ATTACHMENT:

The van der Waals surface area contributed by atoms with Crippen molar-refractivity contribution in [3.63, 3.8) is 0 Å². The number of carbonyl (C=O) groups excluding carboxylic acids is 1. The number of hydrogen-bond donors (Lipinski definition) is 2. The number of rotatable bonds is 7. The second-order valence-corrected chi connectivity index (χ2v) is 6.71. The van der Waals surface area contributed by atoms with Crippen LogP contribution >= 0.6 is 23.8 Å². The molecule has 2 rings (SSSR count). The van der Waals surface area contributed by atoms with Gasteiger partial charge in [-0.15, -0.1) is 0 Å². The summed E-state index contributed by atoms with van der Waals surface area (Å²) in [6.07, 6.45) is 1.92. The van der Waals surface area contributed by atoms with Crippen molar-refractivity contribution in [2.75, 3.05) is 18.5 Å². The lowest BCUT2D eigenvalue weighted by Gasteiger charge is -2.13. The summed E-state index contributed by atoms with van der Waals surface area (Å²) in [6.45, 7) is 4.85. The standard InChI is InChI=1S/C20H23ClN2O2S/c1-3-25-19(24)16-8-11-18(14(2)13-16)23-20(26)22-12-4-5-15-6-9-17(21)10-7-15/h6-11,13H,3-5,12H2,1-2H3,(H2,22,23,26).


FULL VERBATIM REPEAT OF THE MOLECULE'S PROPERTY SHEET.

The van der Waals surface area contributed by atoms with Crippen molar-refractivity contribution in [3.63, 3.8) is 0 Å². The number of carbonyl (C=O) groups excluding carboxylic acids is 1. The number of hydrogen-bond donors (Lipinski definition) is 2. The number of rotatable bonds is 7. The second-order valence-corrected chi connectivity index (χ2v) is 6.71. The van der Waals surface area contributed by atoms with Crippen LogP contribution >= 0.6 is 23.8 Å². The molecule has 2 rings (SSSR count). The van der Waals surface area contributed by atoms with Gasteiger partial charge in [-0.15, -0.1) is 0 Å². The summed E-state index contributed by atoms with van der Waals surface area (Å²) in [6.07, 6.45) is 1.92. The van der Waals surface area contributed by atoms with Crippen molar-refractivity contribution in [2.75, 3.05) is 18.5 Å². The lowest BCUT2D eigenvalue weighted by Gasteiger charge is -2.13. The summed E-state index contributed by atoms with van der Waals surface area (Å²) in [6.45, 7) is 4.85. The standard InChI is InChI=1S/C20H23ClN2O2S/c1-3-25-19(24)16-8-11-18(14(2)13-16)23-20(26)22-12-4-5-15-6-9-17(21)10-7-15/h6-11,13H,3-5,12H2,1-2H3,(H2,22,23,26).